This approach is clearly compelling not only for its parsimony but for its apparent in-case and across-case validity. It suffices to demonstrate that preferences diverge. The question then becomes whether the institutions in the center provided the holders of hard-line positions the opportunity to block concessions.
Although he acknowledges that agent volition and preference is necessary to understand why certain actors choose to exercise a policy veto in permissive institutional environments, by characterizing groups that call for continued metropolitan control as uniformly hard-line, the oppositional, anti-majoritarian character of their demands is assumed a priori. These problems are particularly acute in his treatment of the Israeli case.
While Spruyt is certainly correct to highlight the incredibly fractious and disputed nature of Israeli politics as a key problem in reaching a domestic consensus on the status of the Occupied Territories, it is difficult to justify his quick dismissal of security-based motivations for persistent control.
That these views may actually be significantly constitutive of the Israeli political landscape fundamentally questions the appropriateness of the veto player framework.
The question must be asked, is it the fragmentation of the political system preventing a territorial settlement in line with international demands or is it the particular domestic view of the strategic and national-cultural importance of the territory in question to the state that problematizes such resolution? That significant territorial withdrawals have been achieved over the explicit objections and physical mobilization of settler interests as with the Israeli final withdrawal from the Sinai in and withdrawal from Gaza in within the same fragmented system while similar actions have not been taken with respect to the Golan, West Bank, or Jerusalem seems to question the veto point approach.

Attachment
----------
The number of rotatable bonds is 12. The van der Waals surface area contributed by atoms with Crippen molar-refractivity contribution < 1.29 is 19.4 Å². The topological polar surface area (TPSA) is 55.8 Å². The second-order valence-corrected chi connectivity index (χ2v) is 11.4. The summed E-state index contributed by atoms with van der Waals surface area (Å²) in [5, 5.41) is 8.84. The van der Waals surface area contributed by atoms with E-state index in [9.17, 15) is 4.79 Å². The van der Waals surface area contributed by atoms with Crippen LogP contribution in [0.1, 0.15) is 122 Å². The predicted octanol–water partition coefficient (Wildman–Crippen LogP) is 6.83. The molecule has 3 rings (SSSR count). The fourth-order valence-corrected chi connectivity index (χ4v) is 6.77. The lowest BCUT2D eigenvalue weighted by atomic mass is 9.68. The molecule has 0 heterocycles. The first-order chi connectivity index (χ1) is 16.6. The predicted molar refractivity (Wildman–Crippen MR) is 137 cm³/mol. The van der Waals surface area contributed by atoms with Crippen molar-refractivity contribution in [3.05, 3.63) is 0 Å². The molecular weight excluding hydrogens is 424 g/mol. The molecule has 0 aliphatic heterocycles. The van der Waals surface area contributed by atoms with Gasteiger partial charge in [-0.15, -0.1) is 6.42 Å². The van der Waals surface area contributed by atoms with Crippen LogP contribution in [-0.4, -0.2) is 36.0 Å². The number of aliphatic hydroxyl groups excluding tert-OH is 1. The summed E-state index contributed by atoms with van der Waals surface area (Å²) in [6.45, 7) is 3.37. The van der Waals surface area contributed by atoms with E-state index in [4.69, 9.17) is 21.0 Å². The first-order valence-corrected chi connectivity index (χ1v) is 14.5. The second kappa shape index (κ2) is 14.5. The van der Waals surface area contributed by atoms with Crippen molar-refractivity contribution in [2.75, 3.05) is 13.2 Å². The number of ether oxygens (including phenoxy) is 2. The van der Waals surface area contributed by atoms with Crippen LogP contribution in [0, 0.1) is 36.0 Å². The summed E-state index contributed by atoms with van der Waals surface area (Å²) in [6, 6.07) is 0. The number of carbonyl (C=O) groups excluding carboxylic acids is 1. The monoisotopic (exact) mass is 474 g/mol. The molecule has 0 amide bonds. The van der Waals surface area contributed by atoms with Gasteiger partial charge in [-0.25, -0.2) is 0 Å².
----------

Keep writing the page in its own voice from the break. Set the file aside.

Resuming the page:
Instead, they seem to highlight the particular value, strategic or ethnohistorical, assigned to the contentious territory in question not easily captured or understood by an examination whose primary focus is institutional configurations. These reservations may potentially be applied to the British case as well. Should not the same single veto point that enabled the Macmillan government to rapidly decolonize its African and Asian territories over the objections of settler groups led to a parallel outcome in Ulster?
If democratic governments with few veto players should choose policies that come closer to what unitary-state realist theories would predict than those with multiple veto players, what went wrong in Ireland?
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While the Israeli case is clearly not a straightforward example of the impact of veto players in a cartelized political system, it would be false to claim that this dynamic was not at work. Similarly in the Northern Ireland example, the argument may be made that because actor agency matters, we should not expect a priori that a government would feel the need to withdraw from a disputed territory lacking significant external pressure.
To demonstrate the validity of the veto framework, all that one would have to demonstrate is that if the political leadership wished to extricate itself from the province, it could. The level of applicability may simply be a function of what one wishes to explain.
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If the object is to construct a generalizable, parsimonious theory that provides a compelling account of institutional resistance to territorial retrenchment, Spruyt has taken us much of the way there. If, however, the goal is to understand the root causes and conditions that perpetuate contentious international territorial disputes, much more case specific, instrumentally attuned, and culturally conscious work is clearly necessary.
Ben Meir, Yehuda, and Dafna Shaked. Snyder, Jack L.
Review: Ending Empire by Hendrik Spruyt | Ariel Zellman
Cornell Studies in Security Affairs. Ithaca, N. Spruyt, Hendrik. Cornell Studies in Political Economy. Tsebelis, George. Martin L. This entry was posted on Tuesday, May 20th, at pm and is filed under Books , Research , Reviews.
Myths of Empire: Domestic Politics and International Ambition (Cornell Studies in Security Affairs)
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Myths of Empire
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